Wednesday, Sep 27, 2017
By Michelle Ferrell, MNA Intern
Beautiful and bold, butterflies have captured the interests and imaginations of people for millennia. Few have been as iconic as the Monarch butterfly. With a historic range spanning over 3,000 miles across North and Central America, as well as the northern part of South America, it is also the most well-traveled. Every spring, millions of these winged wonders make the journey north as far as Canada from their wintering spots in Mexico.
It’s one of nature’s most fascinating phenomena, as no living Monarch has ever made the journey before, and yet they reliably fly in the same direction, year after year. By the time they reach the northernmost part of their range, five generations of Monarchs will have lived, bred and died, leaving their offspring to carry the torch. This final generation, born in late summer, will be the lucky ones to migrate south to overwinter for eight months before beginning the journey north again the following spring.
As many of us have seen, the Monarch is a mid-sized butterfly with a distinctive orange and black wing pattern accented with white spots. Predators should take care not to confuse it with the strikingly similar Viceroy, whose hind wings have a black line that the Monarch lacks. This small difference is important to note, because the Monarch is toxic. Its caterpillars have an equally distinctive appearance, their stout bodies banded with yellow, black and white. Because Monarchs lay their eggs exclusively on milkweed plants, the caterpillars grow up eating nothing else – rendering them their toxicity.
Largely the result of habitat loss, there has been a nearly 90% decline in the population of the Eastern monarch, which is the largest subset of the species and that which carries its migration into Michigan. The loss of habitat includes breeding grounds across the U.S. and overwintering habitat in Mexico, as well as a variety of habitats in which to rest and refuel on their exhaustive journey. This is a grave concern, as pollinators supply 1/3 of the world’s food and 3/4 of its flowers, and apart from being lovely, Monarchs are one of the most common and widespread butterfly species.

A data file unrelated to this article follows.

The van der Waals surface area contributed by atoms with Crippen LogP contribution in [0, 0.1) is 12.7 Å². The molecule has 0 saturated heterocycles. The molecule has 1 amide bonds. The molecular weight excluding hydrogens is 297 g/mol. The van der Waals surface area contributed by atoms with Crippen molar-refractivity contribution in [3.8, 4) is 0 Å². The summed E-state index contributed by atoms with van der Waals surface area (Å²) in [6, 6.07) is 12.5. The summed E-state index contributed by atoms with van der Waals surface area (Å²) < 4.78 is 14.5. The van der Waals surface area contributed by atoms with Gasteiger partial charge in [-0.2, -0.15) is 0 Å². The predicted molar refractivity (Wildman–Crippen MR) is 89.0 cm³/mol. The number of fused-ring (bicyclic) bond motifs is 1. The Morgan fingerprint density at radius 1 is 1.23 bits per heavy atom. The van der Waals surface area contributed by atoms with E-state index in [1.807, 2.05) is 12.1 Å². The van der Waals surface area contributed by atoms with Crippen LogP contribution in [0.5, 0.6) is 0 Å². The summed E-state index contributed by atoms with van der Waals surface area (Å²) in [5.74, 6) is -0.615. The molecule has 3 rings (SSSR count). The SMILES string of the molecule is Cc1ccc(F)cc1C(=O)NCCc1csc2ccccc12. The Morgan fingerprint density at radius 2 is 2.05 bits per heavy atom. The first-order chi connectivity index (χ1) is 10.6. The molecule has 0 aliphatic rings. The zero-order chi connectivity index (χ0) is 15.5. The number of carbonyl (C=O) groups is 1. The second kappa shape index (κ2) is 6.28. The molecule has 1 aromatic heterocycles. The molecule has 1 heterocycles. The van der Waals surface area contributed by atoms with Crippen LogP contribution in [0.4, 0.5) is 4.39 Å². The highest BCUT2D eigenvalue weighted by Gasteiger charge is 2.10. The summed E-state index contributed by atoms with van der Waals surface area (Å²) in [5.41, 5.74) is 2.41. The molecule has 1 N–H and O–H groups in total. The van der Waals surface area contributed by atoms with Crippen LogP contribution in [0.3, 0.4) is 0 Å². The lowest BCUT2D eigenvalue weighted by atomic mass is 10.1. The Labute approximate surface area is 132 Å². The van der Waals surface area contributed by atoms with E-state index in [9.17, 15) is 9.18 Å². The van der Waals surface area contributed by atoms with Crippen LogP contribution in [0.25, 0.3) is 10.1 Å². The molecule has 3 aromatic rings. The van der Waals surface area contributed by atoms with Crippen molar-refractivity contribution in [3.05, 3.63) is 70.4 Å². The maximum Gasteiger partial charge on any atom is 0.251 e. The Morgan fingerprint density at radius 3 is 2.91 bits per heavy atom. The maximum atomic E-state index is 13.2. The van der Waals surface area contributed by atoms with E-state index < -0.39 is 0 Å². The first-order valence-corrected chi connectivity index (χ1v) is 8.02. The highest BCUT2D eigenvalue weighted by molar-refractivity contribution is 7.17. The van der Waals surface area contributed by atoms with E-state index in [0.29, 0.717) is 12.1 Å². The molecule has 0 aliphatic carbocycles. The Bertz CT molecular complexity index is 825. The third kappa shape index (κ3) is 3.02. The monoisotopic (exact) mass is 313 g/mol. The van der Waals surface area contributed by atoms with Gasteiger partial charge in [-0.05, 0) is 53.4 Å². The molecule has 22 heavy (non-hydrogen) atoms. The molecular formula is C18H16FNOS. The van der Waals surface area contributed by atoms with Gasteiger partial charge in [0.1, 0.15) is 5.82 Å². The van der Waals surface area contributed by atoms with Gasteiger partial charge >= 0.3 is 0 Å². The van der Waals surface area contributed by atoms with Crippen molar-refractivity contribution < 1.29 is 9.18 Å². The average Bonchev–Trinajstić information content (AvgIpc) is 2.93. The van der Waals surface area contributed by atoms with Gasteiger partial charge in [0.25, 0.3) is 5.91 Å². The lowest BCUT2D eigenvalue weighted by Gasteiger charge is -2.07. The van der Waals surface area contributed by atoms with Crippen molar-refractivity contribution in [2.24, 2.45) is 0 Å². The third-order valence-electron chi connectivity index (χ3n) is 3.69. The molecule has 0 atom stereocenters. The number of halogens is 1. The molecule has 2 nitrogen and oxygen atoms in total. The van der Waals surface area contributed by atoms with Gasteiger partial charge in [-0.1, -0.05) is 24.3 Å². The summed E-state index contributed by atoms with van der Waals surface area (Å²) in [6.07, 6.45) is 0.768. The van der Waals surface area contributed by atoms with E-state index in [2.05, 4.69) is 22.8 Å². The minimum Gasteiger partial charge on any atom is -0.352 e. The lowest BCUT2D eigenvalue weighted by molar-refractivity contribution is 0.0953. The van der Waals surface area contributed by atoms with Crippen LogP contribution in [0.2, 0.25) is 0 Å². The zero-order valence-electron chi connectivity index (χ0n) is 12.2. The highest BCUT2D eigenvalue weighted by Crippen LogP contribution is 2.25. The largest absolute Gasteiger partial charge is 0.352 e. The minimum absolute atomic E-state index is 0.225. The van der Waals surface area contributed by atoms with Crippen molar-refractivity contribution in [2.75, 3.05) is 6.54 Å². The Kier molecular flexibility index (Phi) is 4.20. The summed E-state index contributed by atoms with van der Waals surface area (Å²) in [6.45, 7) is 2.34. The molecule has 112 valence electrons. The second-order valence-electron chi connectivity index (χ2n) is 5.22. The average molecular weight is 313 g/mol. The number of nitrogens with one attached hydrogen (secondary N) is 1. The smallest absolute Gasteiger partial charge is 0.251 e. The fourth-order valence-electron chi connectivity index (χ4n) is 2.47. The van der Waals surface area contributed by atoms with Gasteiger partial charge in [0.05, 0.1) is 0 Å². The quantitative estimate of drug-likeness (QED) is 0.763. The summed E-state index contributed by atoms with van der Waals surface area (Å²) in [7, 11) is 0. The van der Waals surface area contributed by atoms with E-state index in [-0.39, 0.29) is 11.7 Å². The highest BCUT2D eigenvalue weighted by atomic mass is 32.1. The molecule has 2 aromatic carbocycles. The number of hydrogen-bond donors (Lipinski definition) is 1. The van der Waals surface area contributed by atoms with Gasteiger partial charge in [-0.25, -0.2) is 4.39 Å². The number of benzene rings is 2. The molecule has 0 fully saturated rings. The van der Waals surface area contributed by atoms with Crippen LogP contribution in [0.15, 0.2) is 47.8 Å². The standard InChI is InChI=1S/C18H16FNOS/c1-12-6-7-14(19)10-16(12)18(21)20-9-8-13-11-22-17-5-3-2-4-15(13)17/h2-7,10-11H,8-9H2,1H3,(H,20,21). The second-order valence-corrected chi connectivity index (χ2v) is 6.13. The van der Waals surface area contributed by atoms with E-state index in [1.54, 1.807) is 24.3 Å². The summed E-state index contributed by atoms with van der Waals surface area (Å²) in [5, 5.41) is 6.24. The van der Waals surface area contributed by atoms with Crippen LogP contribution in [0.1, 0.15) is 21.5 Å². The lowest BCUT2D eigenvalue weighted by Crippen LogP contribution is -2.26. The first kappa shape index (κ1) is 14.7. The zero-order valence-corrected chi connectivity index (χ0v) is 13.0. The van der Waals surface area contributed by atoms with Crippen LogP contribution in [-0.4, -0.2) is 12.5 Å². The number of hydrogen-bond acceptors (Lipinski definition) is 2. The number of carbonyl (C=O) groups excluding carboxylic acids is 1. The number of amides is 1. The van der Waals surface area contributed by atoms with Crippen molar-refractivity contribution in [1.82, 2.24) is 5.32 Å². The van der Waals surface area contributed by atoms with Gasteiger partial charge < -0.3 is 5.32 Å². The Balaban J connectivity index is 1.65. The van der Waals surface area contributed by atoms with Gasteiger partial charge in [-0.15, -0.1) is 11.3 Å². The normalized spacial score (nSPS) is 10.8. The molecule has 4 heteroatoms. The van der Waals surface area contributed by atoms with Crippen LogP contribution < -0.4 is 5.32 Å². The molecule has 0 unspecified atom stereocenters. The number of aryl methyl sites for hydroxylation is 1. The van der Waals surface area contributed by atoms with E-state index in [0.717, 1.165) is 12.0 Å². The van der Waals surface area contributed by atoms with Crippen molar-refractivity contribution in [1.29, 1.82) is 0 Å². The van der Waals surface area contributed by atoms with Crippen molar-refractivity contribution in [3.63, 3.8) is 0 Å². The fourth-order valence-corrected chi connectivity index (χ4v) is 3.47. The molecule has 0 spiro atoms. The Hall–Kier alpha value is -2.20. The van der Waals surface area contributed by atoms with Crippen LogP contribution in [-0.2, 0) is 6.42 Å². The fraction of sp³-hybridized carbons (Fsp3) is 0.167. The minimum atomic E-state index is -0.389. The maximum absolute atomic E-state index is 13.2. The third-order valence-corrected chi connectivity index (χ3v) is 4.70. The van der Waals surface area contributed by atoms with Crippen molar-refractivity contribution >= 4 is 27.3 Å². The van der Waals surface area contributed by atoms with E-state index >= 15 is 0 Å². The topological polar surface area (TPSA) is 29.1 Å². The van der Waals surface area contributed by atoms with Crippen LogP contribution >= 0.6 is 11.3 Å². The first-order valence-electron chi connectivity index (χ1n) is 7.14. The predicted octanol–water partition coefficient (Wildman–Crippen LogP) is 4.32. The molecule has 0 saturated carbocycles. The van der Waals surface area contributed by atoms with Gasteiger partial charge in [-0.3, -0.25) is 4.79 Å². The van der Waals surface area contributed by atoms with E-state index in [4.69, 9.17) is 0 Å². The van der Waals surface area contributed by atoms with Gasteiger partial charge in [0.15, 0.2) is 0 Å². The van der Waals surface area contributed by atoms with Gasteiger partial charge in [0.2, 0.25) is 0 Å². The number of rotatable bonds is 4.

Few insects are as beloved as the Monarch. Several initiatives are underway to preserve the necessary habitats to sustain their populations, including the Monarch Joint Venture and Journey North. The Michigan Nature Association is hosting its annual Monarch March Family Fun Run & 5k at Mayor’s Riverfront Park in Kalamazoo on Sunday, October 1 to promote efforts to preserve Monarch habitat throughout Michigan.
Contact Jess Foxen at email@example.com to learn more, or register online. The fee for adults is $25, children $10, and includes a t-shirt and participatory medal. If you’re more into pizza than running, you can also show your support for the majestic Monarch by showing this flyer with your order at Blaze Pizza at 5015 W Main Street in Kalamazoo on September 30th from 3-7pm. A portion of the proceeds will be donated to MNA to support their mission of preserving Michigan’s natural heritage.
Read more about MNA’s involvement with Monarch conservation and keep current on other important news with the Fall 2017 publication of Michigan Nature magazine!